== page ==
Multi-dimensional assessment of disability (activities and participation) based on WHO-DAS II opens up a more comprehensive view of disability. The performance of WHO-DAS II as an instrument to inform activities and participation was satisfactory. However, specific aspects of the scale need to be developed further. For instance, the low acceptance of the sexuality item, suggest that this content (among others that are not applicable to all elderly population) needs to be reworded. In addition, WHO-DAS II does not assess the causes of disability. Therefore it is not highly useful to develop strategies to remediate disability. In this respect, ICF core sets represent a recent expansion of ICF framework for the assessment of disease-specific factors of disability. Core sets are composed of clusters of items that are distinctively affected under specific health conditions.
Previous studies using the WHO-DAS II have focused on younger and more specific clinical populations, particularly psychiatric patients [10, 35–37]. Our study illustrates the usability of the scale in population-based studies with elderly participants. The WHO-DAS II allows assessing concurrently various aspects of disability, and could be used as the basis for identifying complex relations between disability, and medical, personal, social and environmental factors .
The development of methodological strategies for the assessment of disability is highly relevant to clinical epidemiology. Until recently, instruments measuring disability have emphasized clinical profile over behavioral, social and environmental factors . More specifically, the validity of classic measures (e.g., Katz Index, Barthel Index) could be tested against ICF-based approaches to assessment (e.g., ICF checklist) in order to determine the relative contribution of personal, environmental and social factors on individuals' performance.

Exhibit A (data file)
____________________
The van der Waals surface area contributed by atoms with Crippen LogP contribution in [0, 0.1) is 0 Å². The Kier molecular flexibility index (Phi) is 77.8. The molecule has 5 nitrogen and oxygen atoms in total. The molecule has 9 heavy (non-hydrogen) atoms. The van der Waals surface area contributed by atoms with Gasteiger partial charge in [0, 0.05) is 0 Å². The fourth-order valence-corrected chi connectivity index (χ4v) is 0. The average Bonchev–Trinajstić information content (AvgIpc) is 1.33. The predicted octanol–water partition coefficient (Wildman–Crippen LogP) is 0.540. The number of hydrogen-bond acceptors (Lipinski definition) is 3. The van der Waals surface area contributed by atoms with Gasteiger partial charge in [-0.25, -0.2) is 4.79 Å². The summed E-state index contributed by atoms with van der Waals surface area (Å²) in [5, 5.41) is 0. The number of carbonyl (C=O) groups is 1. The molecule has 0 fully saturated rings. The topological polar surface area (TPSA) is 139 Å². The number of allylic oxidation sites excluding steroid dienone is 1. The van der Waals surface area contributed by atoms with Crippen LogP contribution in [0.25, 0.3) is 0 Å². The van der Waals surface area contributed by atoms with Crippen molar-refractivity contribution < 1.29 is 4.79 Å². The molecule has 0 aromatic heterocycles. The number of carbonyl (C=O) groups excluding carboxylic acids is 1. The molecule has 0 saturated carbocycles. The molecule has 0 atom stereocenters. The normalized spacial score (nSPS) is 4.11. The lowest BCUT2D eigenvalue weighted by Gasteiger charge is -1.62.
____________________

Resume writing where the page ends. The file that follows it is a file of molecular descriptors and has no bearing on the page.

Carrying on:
A study of this nature requires ICF-based instruments that are yet to be developed that would incorporate a relevant core set of items relevant to the characteristics of the disability of the population studied. For instance, this approach has been found effective in assessing the rehabilitation of patients with stroke . The level of morbidity found in elderly populations (Table S1; online additional file 1) suggest the necessity of a generic core set for elderly people allowing an in-depth assessment that would facilitate tailoring services for a particular individual. Our findings are descriptive in nature. Therefore, no social policy guidelines can be drawn from them. Nonetheless, our results are consistent with setting the prevention and remediation of severe/extreme disability in mobility and life activities as a priority for service planning. Strategic actions would require a more thorough examination of disability causes, which are currently the focus of our team.
Although a number of studies assessing disability in various settings have used the ICF system and the WHO-DAS II, they have been rarely used as the basis for screening and assessment in a population-based study on the prevalence of disability. This approach may be superior to more classical means of determining functional status (e.g., ADL, motor and sensory functioning), which do not allow a multi-faceted appraisal of disability. Our study shows that individuals perform differently in the various areas of disability assessed. Advanced social skills and instrumental activities of daily living, as assessed through the PSO and LAC domains of WHO-DAS II, demonstrated a higher deterioration with age as opposed to other areas of disability. Women tended to perform poorer in areas requiring high motor functioning, as is the case for the GAR and LAC disability domains. The level of specificity achieved by using ICF disability levels and WHO-DAS II may provide essential information for a more comprehensive development of services matching the needs of elderly people.
Activities of daily living
Getting along with people
International Classification of Functioning a Disability
Manitoba Medical Services Foundation
Participation in society
Understanding and communication
- WHO-DAS II:
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The pre-publication history for this paper can be accessed here:http://www.biomedcentral.com/1471-2458/11/176/prepub